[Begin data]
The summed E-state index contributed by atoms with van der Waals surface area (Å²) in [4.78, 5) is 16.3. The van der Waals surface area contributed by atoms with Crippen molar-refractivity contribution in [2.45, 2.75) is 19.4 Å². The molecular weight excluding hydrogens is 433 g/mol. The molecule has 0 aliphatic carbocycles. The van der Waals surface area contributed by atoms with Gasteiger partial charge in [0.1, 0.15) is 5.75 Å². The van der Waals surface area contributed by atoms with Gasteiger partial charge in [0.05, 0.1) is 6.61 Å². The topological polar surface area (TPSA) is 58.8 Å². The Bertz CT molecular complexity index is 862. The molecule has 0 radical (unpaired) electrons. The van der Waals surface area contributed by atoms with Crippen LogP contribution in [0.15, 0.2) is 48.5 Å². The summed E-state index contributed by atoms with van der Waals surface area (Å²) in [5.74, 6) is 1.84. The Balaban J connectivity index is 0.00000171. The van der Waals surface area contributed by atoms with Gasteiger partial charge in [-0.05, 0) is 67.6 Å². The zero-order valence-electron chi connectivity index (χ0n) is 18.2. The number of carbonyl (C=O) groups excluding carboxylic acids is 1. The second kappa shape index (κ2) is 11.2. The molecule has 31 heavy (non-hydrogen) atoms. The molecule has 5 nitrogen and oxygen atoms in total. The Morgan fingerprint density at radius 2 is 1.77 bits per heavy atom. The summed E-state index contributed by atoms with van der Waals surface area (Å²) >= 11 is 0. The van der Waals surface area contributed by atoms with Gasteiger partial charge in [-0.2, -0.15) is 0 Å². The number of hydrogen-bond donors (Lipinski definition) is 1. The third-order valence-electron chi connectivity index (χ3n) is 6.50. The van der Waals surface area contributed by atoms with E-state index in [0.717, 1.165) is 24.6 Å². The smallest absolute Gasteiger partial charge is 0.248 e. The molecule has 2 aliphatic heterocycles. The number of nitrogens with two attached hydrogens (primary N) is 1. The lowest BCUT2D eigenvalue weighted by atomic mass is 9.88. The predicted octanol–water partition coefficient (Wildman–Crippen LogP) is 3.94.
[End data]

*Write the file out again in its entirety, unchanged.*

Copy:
The summed E-state index contributed by atoms with van der Waals surface area (Å²) in [4.78, 5) is 16.3. The van der Waals surface area contributed by atoms with Crippen molar-refractivity contribution in [2.45, 2.75) is 19.4 Å². The molecular weight excluding hydrogens is 433 g/mol. The molecule has 0 aliphatic carbocycles. The van der Waals surface area contributed by atoms with Gasteiger partial charge in [0.1, 0.15) is 5.75 Å². The van der Waals surface area contributed by atoms with Gasteiger partial charge in [0.05, 0.1) is 6.61 Å². The topological polar surface area (TPSA) is 58.8 Å². The Bertz CT molecular complexity index is 862. The molecule has 0 radical (unpaired) electrons. The van der Waals surface area contributed by atoms with Crippen LogP contribution in [0.15, 0.2) is 48.5 Å². The summed E-state index contributed by atoms with van der Waals surface area (Å²) in [5.74, 6) is 1.84. The Balaban J connectivity index is 0.00000171. The van der Waals surface area contributed by atoms with Gasteiger partial charge in [-0.05, 0) is 67.6 Å². The zero-order valence-electron chi connectivity index (χ0n) is 18.2. The number of carbonyl (C=O) groups excluding carboxylic acids is 1. The second kappa shape index (κ2) is 11.2. The molecule has 31 heavy (non-hydrogen) atoms. The molecule has 5 nitrogen and oxygen atoms in total. The Morgan fingerprint density at radius 2 is 1.77 bits per heavy atom. The summed E-state index contributed by atoms with van der Waals surface area (Å²) >= 11 is 0. The van der Waals surface area contributed by atoms with Gasteiger partial charge in [-0.2, -0.15) is 0 Å². The number of hydrogen-bond donors (Lipinski definition) is 1. The third-order valence-electron chi connectivity index (χ3n) is 6.50. The van der Waals surface area contributed by atoms with E-state index in [0.717, 1.165) is 24.6 Å². The smallest absolute Gasteiger partial charge is 0.248 e. The molecule has 2 aliphatic heterocycles. The number of nitrogens with two attached hydrogens (primary N) is 1. The lowest BCUT2D eigenvalue weighted by atomic mass is 9.88. The predicted octanol–water partition coefficient (Wildman–Crippen LogP) is 3.94.